Why it doesn't feel like 7%

Growth in employment by companies slowed down a tad in 2017-18 to 2.2 per cent compared to the modest 2.6 per cent growth recorded in 2016-17.

Nevertheless, the growth in these two years is better than it was in the preceding two years -- 2014-15 and 2015-16 when employment by companies had initially contracted by 2.7 per cent and then crawled up by a meagre 0.5 per cent.

While employment growth decelerated from 2.6 per cent in 2016-17 to 2.2 per cent in 2017-18, growth in wages inched up a bit from 9.4 per cent in 2016-17 to 9.5 per cent in 2017-18. As a result, growth in wages per employee accelerated from 6.6 per cent in 2016-17 to 7.1 per cent in 2017-18.

Real growth in wages (adjusted for consumer prices) accelerated from 5.1 per cent to 6.2 per cent and, real wages per employee shot up from 2.4 per cent to 3.9 per cent.

So, while employment growth slowed down in 2017-18, wages and also real wages per capita did improve in the year compared to 2016-17.

Underlying the 2.2 per cent growth in employment in 2017-18 lies much turmoil. Less than half -- only 46 per cent of the companies actually registered an increase in employment. 41 per cent of the companies registered a fall in employment and another 13 per cent did not record any change. 

This is not unusual. In the past ten years, on an average only 48 per cent of the companies saw an increase in employment; 43 per cent saw a decline and the remaining recorded no change.

The golden period of employment growth and real wage growth per capita in the corporate sector was the six-year period 2003-04 through 2008-09. During this period, employment grew on an average, at 3.5 per cent per annum and real wages grew at 10.7 per cent per annum. Per capita real wages grew at 7 per cent per annum. Employment grew at a pace that was well above the rate of growth of population. India Inc was absorbing labour in good measure. The rate of absorption was higher than the rate of accretion to the labour force. This led to an increase in real wages. As a result, the 7 per cent real GDP growth was really experienced by a large number of people involved in the growth.

In comparison, the 7 per cent GDP growth estimates presented now by the official agencies do not resonate similarly because employment is growing by only around 2 per cent per annum. And, real wages are growing by less than 4.5 per cent per annum in the relatively larger companies. No wonder, it does not feel like an economy growing at 7 per cent per annum in real terms.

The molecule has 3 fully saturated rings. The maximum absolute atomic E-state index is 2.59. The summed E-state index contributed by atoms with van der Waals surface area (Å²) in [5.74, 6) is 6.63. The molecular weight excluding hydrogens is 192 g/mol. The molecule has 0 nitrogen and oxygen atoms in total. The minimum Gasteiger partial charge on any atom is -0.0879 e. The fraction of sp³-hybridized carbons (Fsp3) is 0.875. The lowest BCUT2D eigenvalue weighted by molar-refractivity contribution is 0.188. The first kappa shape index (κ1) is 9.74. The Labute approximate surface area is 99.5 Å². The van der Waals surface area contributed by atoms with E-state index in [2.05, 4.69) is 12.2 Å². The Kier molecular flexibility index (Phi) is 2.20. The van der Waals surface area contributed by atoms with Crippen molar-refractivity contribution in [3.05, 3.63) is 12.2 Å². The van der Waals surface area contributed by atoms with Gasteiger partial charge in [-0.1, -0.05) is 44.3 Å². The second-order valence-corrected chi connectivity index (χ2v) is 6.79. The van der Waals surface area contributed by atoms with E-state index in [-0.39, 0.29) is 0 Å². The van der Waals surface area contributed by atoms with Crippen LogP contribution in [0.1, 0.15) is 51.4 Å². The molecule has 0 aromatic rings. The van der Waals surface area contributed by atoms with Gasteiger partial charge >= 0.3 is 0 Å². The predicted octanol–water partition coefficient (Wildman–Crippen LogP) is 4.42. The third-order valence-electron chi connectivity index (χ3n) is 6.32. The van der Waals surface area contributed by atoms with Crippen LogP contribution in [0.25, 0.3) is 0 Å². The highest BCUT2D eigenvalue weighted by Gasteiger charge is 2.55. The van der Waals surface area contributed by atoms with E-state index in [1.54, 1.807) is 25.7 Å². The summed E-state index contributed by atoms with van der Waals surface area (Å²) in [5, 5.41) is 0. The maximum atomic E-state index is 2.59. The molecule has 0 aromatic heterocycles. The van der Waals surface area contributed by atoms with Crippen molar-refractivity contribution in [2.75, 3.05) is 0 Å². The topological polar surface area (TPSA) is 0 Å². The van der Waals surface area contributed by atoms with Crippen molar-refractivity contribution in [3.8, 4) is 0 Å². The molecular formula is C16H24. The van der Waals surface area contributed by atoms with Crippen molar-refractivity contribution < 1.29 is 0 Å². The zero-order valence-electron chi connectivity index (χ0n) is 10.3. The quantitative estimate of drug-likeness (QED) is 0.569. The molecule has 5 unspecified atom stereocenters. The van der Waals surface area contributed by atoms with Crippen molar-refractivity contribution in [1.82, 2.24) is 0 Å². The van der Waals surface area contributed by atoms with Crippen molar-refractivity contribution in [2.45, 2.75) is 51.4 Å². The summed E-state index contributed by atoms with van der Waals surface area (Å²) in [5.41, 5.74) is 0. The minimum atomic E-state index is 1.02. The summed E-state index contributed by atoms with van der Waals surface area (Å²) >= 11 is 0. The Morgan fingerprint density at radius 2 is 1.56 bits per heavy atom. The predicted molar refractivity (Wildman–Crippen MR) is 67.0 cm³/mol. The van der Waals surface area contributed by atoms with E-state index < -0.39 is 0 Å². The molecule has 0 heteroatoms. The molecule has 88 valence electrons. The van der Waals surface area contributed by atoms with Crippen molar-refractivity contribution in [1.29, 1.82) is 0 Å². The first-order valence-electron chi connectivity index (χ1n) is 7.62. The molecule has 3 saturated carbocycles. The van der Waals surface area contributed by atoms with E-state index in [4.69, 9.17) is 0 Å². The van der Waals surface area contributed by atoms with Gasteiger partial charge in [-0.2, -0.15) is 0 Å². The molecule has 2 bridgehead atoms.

The corporate sector employment series provides an interesting insight into the period 2009-10 through 2013-14 as well. It shows that during this period employment growth continued to remain robust at about 3.6 per cent per annum but, wage growth was eaten by high inflation. Nominal wages grew at 14.7 per cent per annum during this period. But, real wages grew by only 4 per cent per annum and real per capita wages grew by a meagre 0.5 per cent per annum.

The high employment growth during this period could have contributed to the continued growth in expectations. And, the growing angst of the period could have been fueled by the high inflation which almost entirely ate away the growth in wages of the period.

The employment and wages growth estimates presented above are derived from CMIE's Prowess database that puts together the information from the Annual Reports of companies. The Annual Reports are sourced from the same MCA database that the official agencies use in their GDP calculations. The difference is that the Prowess database is a smaller set of companies than the overall MCA database but arguably, it includes the more relevant set of companies from the MCA database.

All companies do not provide employment data. Only listed companies are mandated to provide this information. Public sector companies do provide such data. Only 3,301 companies provided such data for the year 2017-18. 

But, using this data is a tricky business. Companies may sometimes provide employment data corresponding to consolidated business and sometimes corresponding only to the standalone accounts. Sometimes these include contractual labour and sometimes they don't.

We found 3,075 companies that provided comparable employment data for two consecutive years. Only these were used for our analysis above because growth can only be computed by using comparable sets of data for the period over which the growth is computed.

Of these 3,075 companies, 2,814 are listed companies and the remaining 261 companies are either public sector enterprises or are unlisted subsidiaries of listed companies. These companies employed 8.5 million people in 2017-18. And, they tell us a story of India's real GDP growth.

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